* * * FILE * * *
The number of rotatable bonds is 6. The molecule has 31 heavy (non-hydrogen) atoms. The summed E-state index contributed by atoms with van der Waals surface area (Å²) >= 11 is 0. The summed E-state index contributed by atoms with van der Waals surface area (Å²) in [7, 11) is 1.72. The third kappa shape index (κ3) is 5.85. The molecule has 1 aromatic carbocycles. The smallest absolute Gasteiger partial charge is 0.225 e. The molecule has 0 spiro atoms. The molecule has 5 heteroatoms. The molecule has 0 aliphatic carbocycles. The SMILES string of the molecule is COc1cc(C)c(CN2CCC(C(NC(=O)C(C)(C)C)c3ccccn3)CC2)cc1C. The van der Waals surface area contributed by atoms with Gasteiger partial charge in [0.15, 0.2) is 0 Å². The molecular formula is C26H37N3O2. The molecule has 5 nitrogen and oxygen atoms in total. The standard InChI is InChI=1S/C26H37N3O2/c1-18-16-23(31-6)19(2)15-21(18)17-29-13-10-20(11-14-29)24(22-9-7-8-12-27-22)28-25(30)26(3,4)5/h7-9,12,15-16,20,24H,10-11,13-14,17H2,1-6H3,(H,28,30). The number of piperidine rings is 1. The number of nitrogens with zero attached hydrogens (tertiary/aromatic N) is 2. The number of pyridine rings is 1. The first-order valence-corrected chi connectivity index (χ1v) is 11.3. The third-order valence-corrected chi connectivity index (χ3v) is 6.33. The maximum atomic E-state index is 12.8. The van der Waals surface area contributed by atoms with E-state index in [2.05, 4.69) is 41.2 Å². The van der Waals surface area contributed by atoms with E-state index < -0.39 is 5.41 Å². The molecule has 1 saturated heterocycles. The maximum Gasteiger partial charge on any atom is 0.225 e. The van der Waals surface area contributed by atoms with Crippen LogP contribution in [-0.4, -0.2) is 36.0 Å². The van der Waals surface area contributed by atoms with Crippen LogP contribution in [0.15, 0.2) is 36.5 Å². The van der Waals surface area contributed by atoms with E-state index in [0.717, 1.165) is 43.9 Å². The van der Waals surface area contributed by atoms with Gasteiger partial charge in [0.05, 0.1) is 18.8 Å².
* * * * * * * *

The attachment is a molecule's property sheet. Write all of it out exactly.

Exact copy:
The number of rotatable bonds is 6. The molecule has 31 heavy (non-hydrogen) atoms. The summed E-state index contributed by atoms with van der Waals surface area (Å²) >= 11 is 0. The summed E-state index contributed by atoms with van der Waals surface area (Å²) in [7, 11) is 1.72. The third kappa shape index (κ3) is 5.85. The molecule has 1 aromatic carbocycles. The smallest absolute Gasteiger partial charge is 0.225 e. The molecule has 0 spiro atoms. The molecule has 5 heteroatoms. The molecule has 0 aliphatic carbocycles. The SMILES string of the molecule is COc1cc(C)c(CN2CCC(C(NC(=O)C(C)(C)C)c3ccccn3)CC2)cc1C. The van der Waals surface area contributed by atoms with Gasteiger partial charge in [0.15, 0.2) is 0 Å². The molecular formula is C26H37N3O2. The molecule has 5 nitrogen and oxygen atoms in total. The standard InChI is InChI=1S/C26H37N3O2/c1-18-16-23(31-6)19(2)15-21(18)17-29-13-10-20(11-14-29)24(22-9-7-8-12-27-22)28-25(30)26(3,4)5/h7-9,12,15-16,20,24H,10-11,13-14,17H2,1-6H3,(H,28,30). The number of piperidine rings is 1. The number of nitrogens with zero attached hydrogens (tertiary/aromatic N) is 2. The number of pyridine rings is 1. The first-order valence-corrected chi connectivity index (χ1v) is 11.3. The third-order valence-corrected chi connectivity index (χ3v) is 6.33. The maximum atomic E-state index is 12.8. The van der Waals surface area contributed by atoms with E-state index in [2.05, 4.69) is 41.2 Å². The van der Waals surface area contributed by atoms with E-state index < -0.39 is 5.41 Å². The molecule has 1 saturated heterocycles. The maximum Gasteiger partial charge on any atom is 0.225 e. The van der Waals surface area contributed by atoms with Crippen LogP contribution in [-0.4, -0.2) is 36.0 Å². The van der Waals surface area contributed by atoms with Crippen LogP contribution in [0.15, 0.2) is 36.5 Å². The van der Waals surface area contributed by atoms with E-state index in [0.717, 1.165) is 43.9 Å². The van der Waals surface area contributed by atoms with Gasteiger partial charge in [0.05, 0.1) is 18.8 Å².